After Virginia voted to secede, several mountain counties in northwestern Virginia rejected the ordinance and with the help of the Union Army established a separate state, admitted to the Union as West Virginia in However, half the counties included in the new state, comprising two-thirds of its territory, were secessionist and pro-Confederate.

This caused great difficulty for the new Unionist state government in Wheeling , both during and after the war. Both central and southern Appalachia suffered tremendous violence and turmoil during the Civil War. While there were two major theaters of operation in the region—namely the Shenandoah Valley of Virginia and present-day West Virginia and the Chattanooga area along the Tennessee-Georgia border—much of the violence was caused by bushwhackers and guerrilla war.

The northernmost battles of the entire war were fought in Appalachia with the Battle of Buffington Island and the Battle of Salineville resulting from Morgan's Raid. Large numbers of livestock were killed grazing was an important part of Appalachia's economy , and numerous farms were destroyed, pillaged, or neglected.

After the war, northern parts of Appalachia experienced an economic boom, while economies in the southern parts of the region stagnated, especially as Southern Democrats regained control of their respective state legislatures at the end of Reconstruction.

By , the Chattanooga area and north Georgia and northern Alabama had experienced similar changes due to manufacturing booms in Atlanta and Birmingham at the edge of the Appalachian region. Railroad construction between the s and early 20th century gave the greater nation access to the vast coalfields in central Appalachia, making the economy in that part of the region practically synonymous with coal mining.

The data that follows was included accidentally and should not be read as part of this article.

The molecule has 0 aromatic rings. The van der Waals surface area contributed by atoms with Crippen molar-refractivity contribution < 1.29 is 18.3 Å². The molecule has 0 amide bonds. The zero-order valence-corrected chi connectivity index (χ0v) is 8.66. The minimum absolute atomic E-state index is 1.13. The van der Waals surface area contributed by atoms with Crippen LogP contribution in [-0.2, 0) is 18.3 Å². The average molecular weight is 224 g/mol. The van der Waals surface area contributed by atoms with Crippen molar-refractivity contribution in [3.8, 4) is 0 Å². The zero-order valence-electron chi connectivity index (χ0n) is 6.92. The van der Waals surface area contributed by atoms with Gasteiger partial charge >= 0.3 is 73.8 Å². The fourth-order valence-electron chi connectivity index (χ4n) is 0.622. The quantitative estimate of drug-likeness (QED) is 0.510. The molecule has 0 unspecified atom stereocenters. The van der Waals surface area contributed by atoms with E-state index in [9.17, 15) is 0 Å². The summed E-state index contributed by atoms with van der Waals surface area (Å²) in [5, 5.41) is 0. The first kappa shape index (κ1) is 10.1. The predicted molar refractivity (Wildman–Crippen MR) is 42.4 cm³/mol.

As the nationwide demand for lumber skyrocketed, lumber firms turned to the virgin forests of southern Appalachia, using sawmill and logging railroad innovations to reach remote timber stands. The late 19th and early 20th centuries also saw the development of various regional stereotypes.

Attempts by President Rutherford B. Hayes to enforce the whiskey tax in the late s led to an explosion in violence between Appalachian " moonshiners " and federal "revenuers" that lasted through the Prohibition period in the s.

Frost attempted to redefine the inhabitants of Appalachia as "noble mountaineers"—relics of the nation's pioneer period whose isolation had left them unaffected by modern times. Today, residents of Appalachia are viewed by many Americans as uneducated and unrefined, resulting in culture-based stereotyping and discrimination in many areas, including employment and housing.

Such discrimination has prompted some to seek redress under prevailing federal and state civil rights laws.

Appalachia, and especially Kentucky, became nationally known for its violent feuds , especially in the remote mountain districts. They pitted the men in extended clans against each other for decades, often using assassination and arson as weapons, along with ambushes , gunfights , and pre-arranged shootouts.

The infamous Hatfield-McCoy Feud of the 19th century was the best known of these family feuds. Some of the feuds were continuations of violent local Civil War episodes. In reality, the leading participants were typically well-to-do local elites with networks of clients who were fighting for local political power.

Logging firms' rapid devastation of the forests of the Appalachians sparked a movement among conservationists to preserve what remained and allow the land to "heal".

In , Congress passed the Weeks Act , giving the federal government authority to create national forests east of the Mississippi River and control timber harvesting. By the s, poor farming techniques and the loss of jobs to mechanization in the mining industry had left much of central and southern Appalachia poverty-stricken.